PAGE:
The avant-garde interpretation of literary postmodernism soon had to contest with a formidable rival. As early as 1974 Stanley Fogel had called attention to ‘writers of metafiction’58 who were as aware as Roland Barthes and Jacques Derrida of the deeply problematic status of language. In 1980, we see Craig Owens arguing that ‘a deconstructive impulse is characteristic of postmodernist art in general’ and that postmodernism ‘works … to problematize the activity of reference’.59 For Huyssen, writing in 1981, it was clear that ‘there are definite links between the ethos of postmodernism and the American appropriation of poststructuralism, especially Derrida’,60 and in 1982, as we have seen, Hassan noted a merging of the ‘postmodernist attitude’ with the ‘poststructuralist stance’. In the course of the 1980s postmodernism and poststructuralism would indeed practically merge – under the banner of postmodernism – so that in 1991 John McGowan could declare that ‘Derrida’s work has been so crucially important to postmodernism’.61 In the same year, Steven Best and Douglas Kellner’s Postmodern Theory: Critical Interrogations discussed the work of Foucault, Deleuze and Guattari, Baudrillard and Lyotard, with Derrida making frequent appearances.62 Two years later, Joseph Natoli and Linda Hutcheon’s A Postmodern Reader included articles and excerpts from Lyotard, Derrida, Foucault and Baudrillard,63 and in 2003 Michael Drolet’s The Postmodern Reader: Foundational Texts still presented the same cast.64 For some twenty years literary critics routinely referred to ‘postmodern thought’ in their discussions of Barthes, Derrida, Deleuze, Foucault, Lyotard, Baudrillard and other less prominent so-called poststructuralists. ‘Postmodernism’ or ‘postmodern theory’ (as in Best and Kellner’s title) now referred to an amalgam of poststructuralist ideas and assumptions. As a consequence of this identification of postmodernism with poststructuralism, postmodern fiction was increasingly seen as the creative counterpart of poststructuralist theory (see, for instance, Allen Thiher),65 so that analyses of postmodern fiction came to focus on elements such as self-reflexivity that Huyssen still saw as modernist but that now were taken to present poststructuralist themes. In the course of the 1980s and 1990s, critics, inspired by what was now broadly seen as ‘postmodern theory’ (later simply called ‘theory’), go with magnifying glasses through the (Western) literary tradition and find différance, aporias, ideologically constructed realities, linguistically constructed identities – in fact, the full gamut of poststructuralist themes – in an amazing range of texts, from the contemporary, via the modernist, to Chaucer’s fourteenth-century Canterbury Tales. Here, representation – and not just postmodern representation – is forever out of reach. Reality is a construction and authenticity a mirage. But even the construction that we call reality cannot be represented. Given the premise that language is inherently subject to the play of difference and to an infinite deferral of meaning, no text will ever be able to plug all holes and to avoid aporias that will effectively forestall representation. From this perspective, all texts, whatever their pretensions, have always been postmodern. What distinguishes them from each other is their degree of blindness to that condition, with contemporary, ‘postmodern’, writing the most aware of its inadequacy. This poststructuralist mode of reading postmodern texts puts the most radical interpretation possible on every single feature that critics such as Stevick and Lodge had identified as ‘new’, as post-the-modern, and turns all postmodern texts into poststructuralist exhibits.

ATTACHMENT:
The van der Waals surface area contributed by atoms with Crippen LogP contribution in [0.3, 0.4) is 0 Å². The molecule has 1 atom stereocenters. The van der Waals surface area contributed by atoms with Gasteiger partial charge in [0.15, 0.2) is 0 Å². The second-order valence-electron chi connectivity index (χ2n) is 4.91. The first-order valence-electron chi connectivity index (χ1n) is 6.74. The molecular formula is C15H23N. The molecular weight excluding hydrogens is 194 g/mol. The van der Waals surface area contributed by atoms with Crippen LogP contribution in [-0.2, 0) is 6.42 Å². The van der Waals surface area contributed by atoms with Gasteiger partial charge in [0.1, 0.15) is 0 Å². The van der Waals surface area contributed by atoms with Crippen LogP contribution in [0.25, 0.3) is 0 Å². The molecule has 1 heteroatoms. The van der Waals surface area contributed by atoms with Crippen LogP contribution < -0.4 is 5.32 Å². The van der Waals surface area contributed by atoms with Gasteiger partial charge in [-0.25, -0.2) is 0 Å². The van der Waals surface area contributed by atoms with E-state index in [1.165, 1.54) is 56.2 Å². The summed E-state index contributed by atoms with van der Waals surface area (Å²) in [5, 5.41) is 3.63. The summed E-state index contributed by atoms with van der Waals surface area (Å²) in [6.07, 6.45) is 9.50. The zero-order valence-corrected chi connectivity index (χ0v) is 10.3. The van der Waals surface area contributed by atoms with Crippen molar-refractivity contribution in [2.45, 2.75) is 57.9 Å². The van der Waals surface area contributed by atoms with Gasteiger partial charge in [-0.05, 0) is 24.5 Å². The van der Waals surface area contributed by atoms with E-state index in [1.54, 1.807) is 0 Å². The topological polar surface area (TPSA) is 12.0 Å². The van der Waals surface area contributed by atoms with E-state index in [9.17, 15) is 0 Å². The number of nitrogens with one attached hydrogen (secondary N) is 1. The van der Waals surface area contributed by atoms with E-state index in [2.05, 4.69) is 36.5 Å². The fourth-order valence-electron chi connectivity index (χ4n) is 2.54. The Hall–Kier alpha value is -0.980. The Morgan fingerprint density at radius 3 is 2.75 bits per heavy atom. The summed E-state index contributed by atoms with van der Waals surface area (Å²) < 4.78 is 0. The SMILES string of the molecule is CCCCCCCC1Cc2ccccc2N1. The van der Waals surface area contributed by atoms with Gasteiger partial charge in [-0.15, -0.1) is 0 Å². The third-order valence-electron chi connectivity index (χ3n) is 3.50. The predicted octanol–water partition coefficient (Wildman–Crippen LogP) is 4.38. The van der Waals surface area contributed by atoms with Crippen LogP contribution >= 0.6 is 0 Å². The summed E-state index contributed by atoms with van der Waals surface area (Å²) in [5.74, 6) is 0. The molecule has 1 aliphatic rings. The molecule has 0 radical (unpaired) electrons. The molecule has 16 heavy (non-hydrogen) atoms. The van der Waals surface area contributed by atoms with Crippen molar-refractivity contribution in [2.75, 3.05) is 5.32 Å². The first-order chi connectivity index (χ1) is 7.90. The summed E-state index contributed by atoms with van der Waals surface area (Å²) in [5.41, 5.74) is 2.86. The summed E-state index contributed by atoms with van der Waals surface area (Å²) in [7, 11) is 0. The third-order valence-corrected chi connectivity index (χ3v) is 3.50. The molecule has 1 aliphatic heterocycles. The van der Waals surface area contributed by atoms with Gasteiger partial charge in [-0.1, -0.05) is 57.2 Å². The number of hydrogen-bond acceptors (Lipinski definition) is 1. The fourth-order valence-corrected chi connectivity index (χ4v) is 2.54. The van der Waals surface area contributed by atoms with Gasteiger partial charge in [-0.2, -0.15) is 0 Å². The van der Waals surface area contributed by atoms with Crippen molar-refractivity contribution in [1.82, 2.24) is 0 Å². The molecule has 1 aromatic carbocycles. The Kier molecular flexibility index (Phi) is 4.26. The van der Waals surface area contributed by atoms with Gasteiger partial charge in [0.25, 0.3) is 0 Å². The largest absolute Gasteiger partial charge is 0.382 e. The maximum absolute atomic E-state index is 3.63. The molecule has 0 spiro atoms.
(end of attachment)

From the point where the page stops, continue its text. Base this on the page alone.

The growing importance of poststructuralism in the debate on postmodernism in the early 1980s is illustrated by a highly idiosyncratic, although influential, intervention by the one poststructuralist thinker who tried his hand at answering the question ‘what is postmodern literature’ (the title of his high-profile contribution). For Jean-François Lyotard the litmus test is not self-reflexivity or a combination of formal characteristics, but how the text positions itself vis-à-vis the sublime, ‘the unpresentable’ in his terms. The hallmark of ‘modern aesthetics’, which for Lyotard is an aesthetics of the sublime, is nostalgia. Modernism ‘allows the unpresentable’ – of which it is fully aware – ‘to be put forward as the missing contents; but the form, because of its recognizable consistency, continues to offer to the reader or viewer matter for solace and pleasure’.66 Postmodernism, however, refuses that solace and is wilfully disruptive in order to confront us with the ‘unpresentable’: ‘The postmodern would be that which, in the modern, puts forward the unpresentable in presentation itself; that which denies the solace of good forms, the consensus of a taste … that which searches for new presentations, not in order to enjoy them but in order to impart a stronger sense of the unpresentable.’67 This postmodernism is definitely part of the modern, which Lyotard defines in historiographic terms, hence his suggestion that ‘the essay (Montaigne) is postmodern’.68 Lyotard implies an endless dialectic of modernist and postmodernist moments: the new anti-representational schemes offered by postmodern works of fiction (or art) will inevitably lose their shock value and their power to ‘put forward the unrepresentable’ and will themselves become ‘pre-established’. Since for Lyotard, as for most poststructuralists, representation, because of its attempt to fixate reality, is inherently totalitarian, such pre-establishment will necessitate a new confrontation with the unpresentable. ‘Let us wage a war on totality,’ Lyotard urges, ‘let us be witnesses to the unpresentable.’69